Cognitive-Behavioral Therapy for Anxiety-Disordered Youth: Secondary Outcomes from a Randomized Clinical Trial Evaluating Child and Family ModalitiesJournal of Anxiety Disorders
AbstractThis study examined secondary outcomes of a randomized clinical trial that evaluated an individual cognitive-behavioral (ICBT), family-based cognitive-behavioral (FCBT), and family-based education, support and attention (FESA) treatment for anxious youth. Participants (161) were between 7 and 14 years (M=10.27) of age and had a principal diagnosis of separation anxiety disorder, social phobia, and/or generalized anxiety disorder. Hierarchical linear modeling examined youth-reported depressive symptomatology and parent- and teacher-reported externalizing behavior and adaptive functioning at pretreatment, posttreatment, and 1-year follow-up. In general, youth in all treatments evidenced improvements in most domains, with improvements maintained at follow-up. Overall, gender and age did not moderate treatment outcomes. The results suggest that both child and family cognitive-behavioral therapy, and the family-based supportive approach used in this study, can be effective in addressing some of the associated symptoms and adaptive functioning deficits typically linked to anxiety in youth.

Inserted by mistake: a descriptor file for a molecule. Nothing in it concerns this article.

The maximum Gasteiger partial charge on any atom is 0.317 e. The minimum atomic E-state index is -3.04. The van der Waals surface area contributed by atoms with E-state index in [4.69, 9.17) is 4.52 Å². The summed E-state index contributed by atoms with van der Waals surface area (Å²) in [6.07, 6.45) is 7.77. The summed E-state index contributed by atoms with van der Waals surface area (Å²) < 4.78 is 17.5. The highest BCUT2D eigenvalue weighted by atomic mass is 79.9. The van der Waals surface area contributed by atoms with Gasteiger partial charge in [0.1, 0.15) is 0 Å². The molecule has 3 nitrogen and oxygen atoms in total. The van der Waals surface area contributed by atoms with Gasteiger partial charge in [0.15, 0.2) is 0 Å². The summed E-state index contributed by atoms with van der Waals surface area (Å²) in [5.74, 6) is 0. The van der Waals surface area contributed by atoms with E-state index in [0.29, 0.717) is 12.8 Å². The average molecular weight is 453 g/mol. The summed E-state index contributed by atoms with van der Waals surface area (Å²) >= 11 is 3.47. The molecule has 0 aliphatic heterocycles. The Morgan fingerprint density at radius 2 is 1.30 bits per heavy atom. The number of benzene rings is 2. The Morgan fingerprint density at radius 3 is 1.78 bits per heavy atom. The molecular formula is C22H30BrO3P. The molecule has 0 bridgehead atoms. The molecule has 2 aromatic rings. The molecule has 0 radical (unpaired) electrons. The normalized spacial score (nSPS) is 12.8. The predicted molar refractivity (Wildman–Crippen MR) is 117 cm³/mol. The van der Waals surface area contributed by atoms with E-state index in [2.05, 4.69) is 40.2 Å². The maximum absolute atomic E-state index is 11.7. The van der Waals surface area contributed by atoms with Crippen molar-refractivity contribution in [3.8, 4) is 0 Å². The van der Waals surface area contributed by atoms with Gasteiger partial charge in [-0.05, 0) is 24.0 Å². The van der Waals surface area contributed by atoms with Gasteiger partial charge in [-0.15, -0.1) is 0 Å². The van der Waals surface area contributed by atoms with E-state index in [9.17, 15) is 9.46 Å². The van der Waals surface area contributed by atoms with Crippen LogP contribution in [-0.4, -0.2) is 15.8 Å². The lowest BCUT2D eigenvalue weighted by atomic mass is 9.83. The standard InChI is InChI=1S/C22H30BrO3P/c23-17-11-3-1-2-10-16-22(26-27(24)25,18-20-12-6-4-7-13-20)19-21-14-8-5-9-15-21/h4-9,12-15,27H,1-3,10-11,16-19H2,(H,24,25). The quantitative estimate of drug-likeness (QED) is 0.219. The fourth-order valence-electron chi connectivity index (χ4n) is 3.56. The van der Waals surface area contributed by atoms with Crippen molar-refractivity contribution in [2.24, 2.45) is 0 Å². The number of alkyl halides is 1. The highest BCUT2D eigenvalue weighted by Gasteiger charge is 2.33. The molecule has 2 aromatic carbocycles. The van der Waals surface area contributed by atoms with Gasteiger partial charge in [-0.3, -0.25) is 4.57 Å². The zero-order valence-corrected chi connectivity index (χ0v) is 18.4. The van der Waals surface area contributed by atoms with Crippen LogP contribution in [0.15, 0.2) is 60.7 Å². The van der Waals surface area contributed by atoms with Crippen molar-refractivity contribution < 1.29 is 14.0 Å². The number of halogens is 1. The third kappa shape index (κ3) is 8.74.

Citation InformationCynthia Suveg, Jennifer L. Hudson, Gene Brewer, Ellen C. Flannery-Schroeder, et al.. "Cognitive-Behavioral Therapy for Anxiety-Disordered Youth: Secondary Outcomes from a Randomized Clinical Trial Evaluating Child and Family Modalities" Journal of Anxiety Disorders Vol. 23 Iss. 3 (2009) p. 341 - 349
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